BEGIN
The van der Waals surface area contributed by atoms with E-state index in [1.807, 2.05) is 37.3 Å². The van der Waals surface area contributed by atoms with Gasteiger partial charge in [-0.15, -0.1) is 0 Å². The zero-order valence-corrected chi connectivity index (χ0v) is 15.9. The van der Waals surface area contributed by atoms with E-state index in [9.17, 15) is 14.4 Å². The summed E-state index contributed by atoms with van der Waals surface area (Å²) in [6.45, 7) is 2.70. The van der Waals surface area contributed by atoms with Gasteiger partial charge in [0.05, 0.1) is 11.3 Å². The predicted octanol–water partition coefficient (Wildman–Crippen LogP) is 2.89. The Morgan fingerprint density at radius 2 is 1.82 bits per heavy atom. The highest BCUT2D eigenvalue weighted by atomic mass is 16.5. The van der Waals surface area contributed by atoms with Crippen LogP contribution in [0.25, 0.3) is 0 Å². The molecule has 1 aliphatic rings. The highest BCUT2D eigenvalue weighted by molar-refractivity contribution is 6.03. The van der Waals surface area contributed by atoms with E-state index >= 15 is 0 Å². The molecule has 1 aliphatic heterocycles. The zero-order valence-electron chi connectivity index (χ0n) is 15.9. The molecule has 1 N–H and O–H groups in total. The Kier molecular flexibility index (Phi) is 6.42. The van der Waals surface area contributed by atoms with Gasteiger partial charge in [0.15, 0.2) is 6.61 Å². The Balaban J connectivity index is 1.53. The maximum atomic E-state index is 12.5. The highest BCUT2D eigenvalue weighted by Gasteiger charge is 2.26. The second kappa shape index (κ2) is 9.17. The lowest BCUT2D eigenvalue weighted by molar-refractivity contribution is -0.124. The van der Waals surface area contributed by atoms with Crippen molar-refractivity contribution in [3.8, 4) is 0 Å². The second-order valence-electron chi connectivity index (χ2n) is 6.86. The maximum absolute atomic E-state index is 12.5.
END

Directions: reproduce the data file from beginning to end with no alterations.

The van der Waals surface area contributed by atoms with E-state index in [1.807, 2.05) is 37.3 Å². The van der Waals surface area contributed by atoms with Gasteiger partial charge in [-0.15, -0.1) is 0 Å². The zero-order valence-corrected chi connectivity index (χ0v) is 15.9. The van der Waals surface area contributed by atoms with E-state index in [9.17, 15) is 14.4 Å². The summed E-state index contributed by atoms with van der Waals surface area (Å²) in [6.45, 7) is 2.70. The van der Waals surface area contributed by atoms with Gasteiger partial charge in [0.05, 0.1) is 11.3 Å². The predicted octanol–water partition coefficient (Wildman–Crippen LogP) is 2.89. The Morgan fingerprint density at radius 2 is 1.82 bits per heavy atom. The highest BCUT2D eigenvalue weighted by atomic mass is 16.5. The van der Waals surface area contributed by atoms with Crippen LogP contribution in [0.25, 0.3) is 0 Å². The molecule has 1 aliphatic rings. The highest BCUT2D eigenvalue weighted by molar-refractivity contribution is 6.03. The van der Waals surface area contributed by atoms with E-state index >= 15 is 0 Å². The molecule has 1 aliphatic heterocycles. The zero-order valence-electron chi connectivity index (χ0n) is 15.9. The molecule has 1 N–H and O–H groups in total. The Kier molecular flexibility index (Phi) is 6.42. The van der Waals surface area contributed by atoms with Gasteiger partial charge in [0.15, 0.2) is 6.61 Å². The Balaban J connectivity index is 1.53. The maximum atomic E-state index is 12.5. The highest BCUT2D eigenvalue weighted by Gasteiger charge is 2.26. The second kappa shape index (κ2) is 9.17. The lowest BCUT2D eigenvalue weighted by molar-refractivity contribution is -0.124. The van der Waals surface area contributed by atoms with Crippen molar-refractivity contribution in [3.8, 4) is 0 Å². The second-order valence-electron chi connectivity index (χ2n) is 6.86. The maximum absolute atomic E-state index is 12.5.